For more than a century, automobiles have been the preferred method of transportation in the U.S., providing an efficient means for getting us from place to place. In response to the expansive, sprawl-based development that has characterized the growth of many metropolitan areas over the years, cars increasingly became a must for navigating the vast ecosystem of arterials that connect us with work, home, and other places we frequent.
In today’s auto-centric culture, the operative question for local and regional leaders as well as transportation planners is this: How do we address the growing list of public externalities ensuing from America’s perceived love affair with cars? Traffic congestion, parking demand, environmental issues, and more garner concern as today’s built environments increase in size and complexity.
Shifting this current trajectory necessitates a new mindset—one requiring city leaders to think more like engineers and behavioral psychologists and less like regulators. Amid this is a new trend that promises to accelerate the movement toward more sustainable ways of getting people from point A to point B.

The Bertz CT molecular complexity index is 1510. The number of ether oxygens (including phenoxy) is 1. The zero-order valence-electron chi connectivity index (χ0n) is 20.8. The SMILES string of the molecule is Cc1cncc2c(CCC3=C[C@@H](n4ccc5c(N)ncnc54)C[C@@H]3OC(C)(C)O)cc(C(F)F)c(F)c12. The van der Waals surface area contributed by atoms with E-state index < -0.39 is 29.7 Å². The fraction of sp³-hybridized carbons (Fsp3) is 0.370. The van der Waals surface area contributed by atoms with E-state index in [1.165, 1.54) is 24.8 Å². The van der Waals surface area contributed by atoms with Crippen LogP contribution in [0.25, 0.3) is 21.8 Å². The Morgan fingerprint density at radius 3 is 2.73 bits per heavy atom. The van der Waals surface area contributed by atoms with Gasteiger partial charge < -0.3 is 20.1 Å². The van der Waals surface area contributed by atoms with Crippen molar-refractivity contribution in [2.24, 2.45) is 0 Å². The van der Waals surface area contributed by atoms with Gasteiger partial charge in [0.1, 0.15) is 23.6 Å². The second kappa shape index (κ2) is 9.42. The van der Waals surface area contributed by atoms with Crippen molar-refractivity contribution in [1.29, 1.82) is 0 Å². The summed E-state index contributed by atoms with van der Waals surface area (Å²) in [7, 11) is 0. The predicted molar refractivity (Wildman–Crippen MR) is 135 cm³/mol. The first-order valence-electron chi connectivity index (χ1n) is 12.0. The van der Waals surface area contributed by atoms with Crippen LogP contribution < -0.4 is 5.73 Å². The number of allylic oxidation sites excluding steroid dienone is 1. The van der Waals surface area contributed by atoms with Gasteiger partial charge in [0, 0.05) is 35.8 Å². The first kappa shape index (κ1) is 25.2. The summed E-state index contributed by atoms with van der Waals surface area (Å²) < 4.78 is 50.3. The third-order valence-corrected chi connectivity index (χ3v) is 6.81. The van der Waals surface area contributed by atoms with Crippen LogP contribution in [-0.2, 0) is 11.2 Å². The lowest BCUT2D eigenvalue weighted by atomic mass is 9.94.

Enter the Age of Mobile Pedestrianism
Fueled by a fundamental shift in the way people move about communities, cities, and regions, new innovative technologies are being introduced to the masses. These tech tools facilitate the ability to walk to places and use forms of urban mobility other than cars. Technology-based solutions and information platforms include such apps as RideScout, Walkscore, Walkonomics, and Transit Screen. They’ve emerged in response to interest from both Millennials and Baby Boomers wanting information-rich mobility options to guide them to where they need to go.
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